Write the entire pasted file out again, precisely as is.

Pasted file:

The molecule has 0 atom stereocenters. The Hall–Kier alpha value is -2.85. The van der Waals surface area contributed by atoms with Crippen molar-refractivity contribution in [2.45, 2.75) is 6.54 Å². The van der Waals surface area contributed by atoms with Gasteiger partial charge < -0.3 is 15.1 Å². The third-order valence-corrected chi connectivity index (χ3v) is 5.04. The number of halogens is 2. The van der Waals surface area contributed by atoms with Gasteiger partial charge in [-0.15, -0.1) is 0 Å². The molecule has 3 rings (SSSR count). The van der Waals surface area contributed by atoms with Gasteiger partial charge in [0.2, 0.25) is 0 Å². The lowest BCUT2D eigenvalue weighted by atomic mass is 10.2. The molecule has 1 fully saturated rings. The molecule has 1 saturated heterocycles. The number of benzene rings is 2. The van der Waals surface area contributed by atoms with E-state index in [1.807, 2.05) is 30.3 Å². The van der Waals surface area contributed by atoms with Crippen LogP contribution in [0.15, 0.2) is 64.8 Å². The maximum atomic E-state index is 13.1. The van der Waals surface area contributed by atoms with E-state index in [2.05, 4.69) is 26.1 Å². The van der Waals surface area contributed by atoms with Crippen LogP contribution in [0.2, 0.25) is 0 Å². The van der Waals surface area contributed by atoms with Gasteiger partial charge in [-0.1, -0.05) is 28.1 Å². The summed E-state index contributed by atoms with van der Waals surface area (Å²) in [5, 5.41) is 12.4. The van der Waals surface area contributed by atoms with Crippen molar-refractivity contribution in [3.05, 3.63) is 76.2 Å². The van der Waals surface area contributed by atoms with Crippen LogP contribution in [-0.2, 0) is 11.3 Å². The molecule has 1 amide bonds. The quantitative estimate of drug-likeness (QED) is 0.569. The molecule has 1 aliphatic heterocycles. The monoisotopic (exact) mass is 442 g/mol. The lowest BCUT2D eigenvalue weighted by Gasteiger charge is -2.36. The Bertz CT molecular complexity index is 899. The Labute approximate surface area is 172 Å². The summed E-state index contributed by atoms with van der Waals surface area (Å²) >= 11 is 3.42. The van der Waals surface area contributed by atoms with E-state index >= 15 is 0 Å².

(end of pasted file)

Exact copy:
The molecule has 0 atom stereocenters. The Hall–Kier alpha value is -2.85. The van der Waals surface area contributed by atoms with Crippen molar-refractivity contribution in [2.45, 2.75) is 6.54 Å². The van der Waals surface area contributed by atoms with Gasteiger partial charge < -0.3 is 15.1 Å². The third-order valence-corrected chi connectivity index (χ3v) is 5.04. The number of halogens is 2. The van der Waals surface area contributed by atoms with Gasteiger partial charge in [-0.15, -0.1) is 0 Å². The molecule has 3 rings (SSSR count). The van der Waals surface area contributed by atoms with Gasteiger partial charge in [0.2, 0.25) is 0 Å². The lowest BCUT2D eigenvalue weighted by atomic mass is 10.2. The molecule has 1 fully saturated rings. The molecule has 1 saturated heterocycles. The number of benzene rings is 2. The van der Waals surface area contributed by atoms with E-state index in [1.807, 2.05) is 30.3 Å². The van der Waals surface area contributed by atoms with Crippen LogP contribution in [0.15, 0.2) is 64.8 Å². The maximum atomic E-state index is 13.1. The van der Waals surface area contributed by atoms with E-state index in [2.05, 4.69) is 26.1 Å². The van der Waals surface area contributed by atoms with Crippen LogP contribution in [0.2, 0.25) is 0 Å². The van der Waals surface area contributed by atoms with Gasteiger partial charge in [-0.1, -0.05) is 28.1 Å². The summed E-state index contributed by atoms with van der Waals surface area (Å²) in [5, 5.41) is 12.4. The van der Waals surface area contributed by atoms with Crippen molar-refractivity contribution in [3.05, 3.63) is 76.2 Å². The van der Waals surface area contributed by atoms with Crippen LogP contribution in [-0.2, 0) is 11.3 Å². The molecule has 1 amide bonds. The quantitative estimate of drug-likeness (QED) is 0.569. The molecule has 1 aliphatic heterocycles. The monoisotopic (exact) mass is 442 g/mol. The lowest BCUT2D eigenvalue weighted by Gasteiger charge is -2.36. The Bertz CT molecular complexity index is 899. The Labute approximate surface area is 172 Å². The summed E-state index contributed by atoms with van der Waals surface area (Å²) >= 11 is 3.42. The van der Waals surface area contributed by atoms with E-state index >= 15 is 0 Å².